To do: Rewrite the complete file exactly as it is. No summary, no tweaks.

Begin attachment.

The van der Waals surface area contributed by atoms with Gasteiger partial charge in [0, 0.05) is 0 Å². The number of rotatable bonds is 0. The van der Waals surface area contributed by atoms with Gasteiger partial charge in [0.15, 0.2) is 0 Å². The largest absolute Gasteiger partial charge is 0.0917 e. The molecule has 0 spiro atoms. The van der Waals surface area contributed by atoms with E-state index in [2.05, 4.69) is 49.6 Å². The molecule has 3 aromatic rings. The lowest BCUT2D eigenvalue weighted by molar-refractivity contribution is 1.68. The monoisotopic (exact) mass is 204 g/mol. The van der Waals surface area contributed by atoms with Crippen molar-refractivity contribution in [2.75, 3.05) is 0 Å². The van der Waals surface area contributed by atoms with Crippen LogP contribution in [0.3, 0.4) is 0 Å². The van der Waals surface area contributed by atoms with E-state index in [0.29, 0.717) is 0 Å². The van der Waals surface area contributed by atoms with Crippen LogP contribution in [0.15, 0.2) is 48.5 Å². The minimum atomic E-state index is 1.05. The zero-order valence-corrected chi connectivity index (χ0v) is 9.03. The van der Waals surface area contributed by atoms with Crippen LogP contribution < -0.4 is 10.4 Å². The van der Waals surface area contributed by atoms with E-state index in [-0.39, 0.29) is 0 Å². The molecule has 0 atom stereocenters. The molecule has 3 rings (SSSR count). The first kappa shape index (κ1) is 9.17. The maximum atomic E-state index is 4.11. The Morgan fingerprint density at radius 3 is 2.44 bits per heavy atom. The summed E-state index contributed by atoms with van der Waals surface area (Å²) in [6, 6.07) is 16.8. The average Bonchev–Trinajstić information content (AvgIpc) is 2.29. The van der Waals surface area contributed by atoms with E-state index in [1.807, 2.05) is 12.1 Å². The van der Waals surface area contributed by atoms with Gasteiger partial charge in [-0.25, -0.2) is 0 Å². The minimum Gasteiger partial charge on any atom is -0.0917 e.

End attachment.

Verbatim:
The van der Waals surface area contributed by atoms with Gasteiger partial charge in [0, 0.05) is 0 Å². The number of rotatable bonds is 0. The van der Waals surface area contributed by atoms with Gasteiger partial charge in [0.15, 0.2) is 0 Å². The largest absolute Gasteiger partial charge is 0.0917 e. The molecule has 0 spiro atoms. The van der Waals surface area contributed by atoms with E-state index in [2.05, 4.69) is 49.6 Å². The molecule has 3 aromatic rings. The lowest BCUT2D eigenvalue weighted by molar-refractivity contribution is 1.68. The monoisotopic (exact) mass is 204 g/mol. The van der Waals surface area contributed by atoms with Crippen molar-refractivity contribution in [2.75, 3.05) is 0 Å². The van der Waals surface area contributed by atoms with Crippen LogP contribution in [0.3, 0.4) is 0 Å². The van der Waals surface area contributed by atoms with E-state index in [0.29, 0.717) is 0 Å². The van der Waals surface area contributed by atoms with Crippen LogP contribution in [0.15, 0.2) is 48.5 Å². The minimum atomic E-state index is 1.05. The zero-order valence-corrected chi connectivity index (χ0v) is 9.03. The van der Waals surface area contributed by atoms with Crippen LogP contribution < -0.4 is 10.4 Å². The van der Waals surface area contributed by atoms with E-state index in [-0.39, 0.29) is 0 Å². The molecule has 0 atom stereocenters. The molecule has 3 rings (SSSR count). The first kappa shape index (κ1) is 9.17. The maximum atomic E-state index is 4.11. The Morgan fingerprint density at radius 3 is 2.44 bits per heavy atom. The summed E-state index contributed by atoms with van der Waals surface area (Å²) in [6, 6.07) is 16.8. The average Bonchev–Trinajstić information content (AvgIpc) is 2.29. The van der Waals surface area contributed by atoms with E-state index in [1.807, 2.05) is 12.1 Å². The van der Waals surface area contributed by atoms with Gasteiger partial charge in [-0.25, -0.2) is 0 Å². The minimum Gasteiger partial charge on any atom is -0.0917 e.